An overwhelming media emphasis on the existential threats Big Tech and fintech firms pose to bulge-bracket banks has largely left boutiques toiling in obscurity.
They’ve made the most of their opportunity, belying for now the suggestion that a tech pivot favors the largest banks. Investors are skeptical that they can continue to shine amid slowing M&A activity and stiffening headwinds for banks, however.
In the trading space, Jefferies raised eyebrows when it reported revenue jumped 29% YoY in Q2, defying a trend that saw industry heavyweights JPMorgan, Citigroup, BAML, Goldman Sachs, and Morgan Stanley all log YoY trading revenue declines.
For the most part, though, boutiques have flexed their muscles in the dealmaking arena. Over the past decade, Evercore has produced a nearly 600% total return on the back of nearly tenfold growth in advisory revenue from $180M to $1.74B. The KBW Bank Index returned 190% over the same span.
The bank credits selective hiring for its outperformance, which has allowed it to surpass Citigroup and BAML and elevated it into direct competition with the likes of Goldman, JPMorgan, and Morgan Stanley.
The move reflects broader growth in North American M&A markets even as European markets have struggled. Those dynamics have forced European banks like Deutsche Bank and UBS to retrench in investment banking, leaving personnel and market share exposed to growth-minded boutiques. Like Evercore, Moelis has flourished, quintupling its revenue in the last decade.
Boutiques’ dealmaking momentum was evident in Saudi Aramco’s selection of Lazard and Moelis last month to advise on its expected $100B IPO. Earlier this year, Lazard’s work on a blockbuster Aramco bond sale impressed the oil giant.
Such wins have touched off a virtuous cycle by allowing thriving boutiques to raise pay and pluck talent from larger rivals who are struggling.
After growing advisory revenue by 22% YoY in Q2 while all five bulge-bracket banks suffered declines, Evercore upped its Q2 investment-bank compensation allocation pool 19%. It has hired 14 senior MDs in its equities and advisory businesses YTD.
Middle-market M&A specialist Houlihan Lokey meanwhile increased compensation and benefits costs 17% following four consecutive quarters of earnings beats and continues to hire around 12 new MDs per year, bucking an industry downsizing trend.
Perhaps the best indication of the growing pressure boutique banks are putting on bulge-brackets is the frequency with which they are claiming large banks’ top talent.
Cowen recently hired a team of 10 high-touch sales traders from Deutsche Bank in London and brought former Nomura MD Peter Finn into its M&A team. In August, Jefferies recruited Deutsche Bank dealmaker Andrew Zarnett to lead its US gaming investment banking team. And last week, Moelis poached Deutsche Bank head of fintech banking Tommaso Zanobini.
Collectively, the moves emphasize the vulnerability of European banks (and Deutsche in particular). They also highlight boutiques’ focus on M&A as an automation-resistant redoubt for middle-market firms, which are parrying big bank tech gains fueled by massive R&D budgets.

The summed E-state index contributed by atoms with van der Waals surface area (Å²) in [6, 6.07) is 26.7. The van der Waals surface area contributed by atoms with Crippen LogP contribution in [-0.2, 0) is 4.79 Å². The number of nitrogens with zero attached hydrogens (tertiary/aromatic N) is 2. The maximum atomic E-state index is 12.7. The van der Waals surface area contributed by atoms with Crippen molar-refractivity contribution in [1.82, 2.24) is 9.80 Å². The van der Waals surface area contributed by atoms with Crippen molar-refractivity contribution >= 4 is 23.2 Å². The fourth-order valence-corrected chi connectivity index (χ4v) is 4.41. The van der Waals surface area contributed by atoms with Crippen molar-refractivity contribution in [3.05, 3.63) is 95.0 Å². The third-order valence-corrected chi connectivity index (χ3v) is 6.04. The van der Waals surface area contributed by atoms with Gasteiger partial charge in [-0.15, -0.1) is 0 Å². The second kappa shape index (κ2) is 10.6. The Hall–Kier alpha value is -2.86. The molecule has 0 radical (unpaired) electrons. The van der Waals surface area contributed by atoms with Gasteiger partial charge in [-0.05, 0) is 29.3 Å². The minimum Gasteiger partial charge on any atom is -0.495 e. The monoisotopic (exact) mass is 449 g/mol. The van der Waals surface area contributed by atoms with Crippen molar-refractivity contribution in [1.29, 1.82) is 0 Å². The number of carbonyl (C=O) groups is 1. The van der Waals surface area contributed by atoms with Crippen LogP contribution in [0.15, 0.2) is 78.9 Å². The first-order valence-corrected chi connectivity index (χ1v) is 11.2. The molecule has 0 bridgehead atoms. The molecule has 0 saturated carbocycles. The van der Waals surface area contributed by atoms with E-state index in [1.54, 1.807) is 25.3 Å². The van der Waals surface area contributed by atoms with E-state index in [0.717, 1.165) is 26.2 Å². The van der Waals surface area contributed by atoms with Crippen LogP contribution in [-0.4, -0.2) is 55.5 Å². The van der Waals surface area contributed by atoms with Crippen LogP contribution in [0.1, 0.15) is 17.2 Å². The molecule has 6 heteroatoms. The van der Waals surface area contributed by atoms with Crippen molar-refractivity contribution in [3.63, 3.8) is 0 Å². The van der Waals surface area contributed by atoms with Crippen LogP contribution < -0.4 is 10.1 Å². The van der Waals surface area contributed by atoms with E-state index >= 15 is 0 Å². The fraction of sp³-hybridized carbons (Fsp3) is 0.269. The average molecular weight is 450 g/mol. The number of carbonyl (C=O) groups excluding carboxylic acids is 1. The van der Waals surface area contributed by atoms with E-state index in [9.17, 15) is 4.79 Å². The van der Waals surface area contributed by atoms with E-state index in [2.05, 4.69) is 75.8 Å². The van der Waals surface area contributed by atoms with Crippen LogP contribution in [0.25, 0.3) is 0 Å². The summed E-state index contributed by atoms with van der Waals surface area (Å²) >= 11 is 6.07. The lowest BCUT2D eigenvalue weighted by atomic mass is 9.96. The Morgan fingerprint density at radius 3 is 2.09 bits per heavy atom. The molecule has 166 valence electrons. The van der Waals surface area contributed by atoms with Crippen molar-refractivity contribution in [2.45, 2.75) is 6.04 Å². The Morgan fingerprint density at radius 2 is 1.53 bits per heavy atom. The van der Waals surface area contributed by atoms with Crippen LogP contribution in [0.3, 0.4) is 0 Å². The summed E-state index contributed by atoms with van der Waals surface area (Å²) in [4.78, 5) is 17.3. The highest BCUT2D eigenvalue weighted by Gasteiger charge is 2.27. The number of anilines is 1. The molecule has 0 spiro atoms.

The long-anticipated threat of such gains accruing disproportionately to bulge-bracket banks has so far failed to materialize. Instead, nimbler boutiques have kept pace in part by relying on third-party providers for key tech infrastructure — a hallmark of the boutique business model.
That approach has allowed smaller banks to hold their own on the tech front — with Jefferies even building its own outsourced trading desk, for example — while wresting M&A market share from larger rivals.
The trend is another facet of the deconstruction of bank functions that has included ceding market-making duties to electronic trading firms and a budding competition with electronic bond trading platforms like MarketAxess and Tradeweb.
For boutiques reliant solely or primarily on deal revenues for their success, however, that run of success could be in danger as analysts forecast slowing deal activity.
For the 12 months ended mid-August, fretful investors punished the top six independent banks — Moelis, Lazard, PJT, Greenhill, Houlihan Lokey and Evercore — to the tune of a 36% dip in average stock price, versus a 15% drop in FactSet’s US Major Banks index.
More broadly, banks now face added headwinds from the specter of lower interest rates that figure to crimp lending revenues.
Interestingly, though, lower rates could disproportionately penalize large lenders and regional commercial banks while coming to the rescue of boutiques, for whom lower rates make deal financing cheaper. Given that dynamic, an opportunity may exist for boutiques and investors who understand rate fluctuations’ differential impacts on banks — if only the Fed and other central banks will cooperate with an aggressive program of cuts in the weeks ahead.